Can you honestly say to yourself that you’ve given the program your absolute best efforts, without regularly skipping or half arsing sessions?

If the answer to these questions is yes, then the simple answer is that if you’ve put in the work, the rewards will come – and the worst that can happen is you’ll miss the lift and get on with your session. my self talk in this situation is usually “you CAN do this, just focus on executing the lift”. If I’ve got a favourite cue for that lift then I might remind myself of it – but it really helps not to think about it too much and just get on with the job.

If the answer to these questions is no, then maybe it’s time for some honest evaluation of whether your coaching and/or programming are appropriate.


1. Ironically, or something – between starting this article and finishing it, it actually did happen – I walked out of a training session while warming up because it felt so crap and something in my brain said nope. No guilt really – some disappointment, but tomorrow is another day.

2. This post originally started as a thought bubble from Josh Pelland’s great article How Hard Are We Training? Additional Considerations for RIR Accuracy (and the podcast that went along with it).

In the article, Josh has collated some evidence that perceived effort in the gym (in the form of RIR) is influenced by a bunch of external factors including (but not limited to) stuff like music, the presence of spotters and mental stress. He goes on to provide some practical suggestions to try and use that information to make training more effective – things like standardising your training environment where possible, and biasing training towards lower rep ranges. It’s well worth a read.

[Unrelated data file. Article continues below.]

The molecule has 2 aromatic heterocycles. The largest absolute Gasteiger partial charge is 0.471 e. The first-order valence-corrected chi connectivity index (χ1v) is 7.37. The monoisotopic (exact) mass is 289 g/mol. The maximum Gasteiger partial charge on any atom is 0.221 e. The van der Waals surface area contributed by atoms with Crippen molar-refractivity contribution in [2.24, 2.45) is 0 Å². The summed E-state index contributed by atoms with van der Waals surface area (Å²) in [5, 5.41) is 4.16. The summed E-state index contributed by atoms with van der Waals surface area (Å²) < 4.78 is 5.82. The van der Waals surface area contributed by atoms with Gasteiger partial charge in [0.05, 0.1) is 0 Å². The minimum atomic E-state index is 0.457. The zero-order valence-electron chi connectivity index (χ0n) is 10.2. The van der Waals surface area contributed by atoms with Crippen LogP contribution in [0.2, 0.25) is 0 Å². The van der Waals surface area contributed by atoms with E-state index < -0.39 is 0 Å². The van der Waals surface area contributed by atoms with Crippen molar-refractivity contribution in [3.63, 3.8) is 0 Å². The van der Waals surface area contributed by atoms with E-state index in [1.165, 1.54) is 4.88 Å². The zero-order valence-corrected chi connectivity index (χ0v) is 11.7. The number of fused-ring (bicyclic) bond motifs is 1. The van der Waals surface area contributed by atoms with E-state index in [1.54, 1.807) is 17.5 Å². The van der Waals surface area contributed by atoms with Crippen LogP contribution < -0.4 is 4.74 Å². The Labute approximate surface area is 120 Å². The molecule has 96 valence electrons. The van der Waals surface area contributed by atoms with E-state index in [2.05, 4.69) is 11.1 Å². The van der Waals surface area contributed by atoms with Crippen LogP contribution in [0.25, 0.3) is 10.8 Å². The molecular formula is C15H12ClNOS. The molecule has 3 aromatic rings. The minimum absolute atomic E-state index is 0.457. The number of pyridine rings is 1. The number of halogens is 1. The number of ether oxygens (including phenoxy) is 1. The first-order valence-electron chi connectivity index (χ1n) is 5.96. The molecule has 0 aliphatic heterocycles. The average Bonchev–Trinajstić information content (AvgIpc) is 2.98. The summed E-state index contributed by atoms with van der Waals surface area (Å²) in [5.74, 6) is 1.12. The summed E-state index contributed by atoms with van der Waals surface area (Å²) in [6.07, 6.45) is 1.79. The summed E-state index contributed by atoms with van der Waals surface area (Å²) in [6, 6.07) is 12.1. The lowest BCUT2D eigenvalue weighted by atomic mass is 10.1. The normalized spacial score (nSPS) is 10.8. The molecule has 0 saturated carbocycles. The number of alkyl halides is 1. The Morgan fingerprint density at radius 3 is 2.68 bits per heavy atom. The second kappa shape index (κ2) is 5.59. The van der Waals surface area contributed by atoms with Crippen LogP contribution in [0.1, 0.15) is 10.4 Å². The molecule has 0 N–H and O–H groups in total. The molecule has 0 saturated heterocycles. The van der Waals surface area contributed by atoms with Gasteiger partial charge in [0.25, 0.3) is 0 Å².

My immediate reaction to this was “yes, but…” – because while the evidence clearly supports outside influences having an effect, I feel like maybe the magnitude of those effects are probably pretty variable from individual to individual. Some people seem to train alone and use RPE accurately enough to make great progress, so I don’t think they’re consistently undershooting RPE because they don’t have spotters or training partners to push them. Likewise some people can barely manage a regular gym habit unless they have a fun environment to train in and people around them to encourage effort. Neither of these mean the effects aren’t real, but perhaps there are different phenotypes of people and we gravitate towards the training style that suits our personality – and perhaps we can also develop techniques to mitigate the negative effects of those outside influences when they can’t be avoided.

Ultimately this ended up being a bit of self reflection about how I personally keep myself on track, and it probably only tangentially relates to the article, but it’s well worth considering the points Josh makes if you want to get the most out of your training sessions.


Has it really been that long since I posted anything here?

I haven’t had a binge since mid January. Been going quite well. Life is OK.

Signs of Progress

Phew – another overdue update. A few things have happened in the past little while, so I figured it might be time to share some stuff.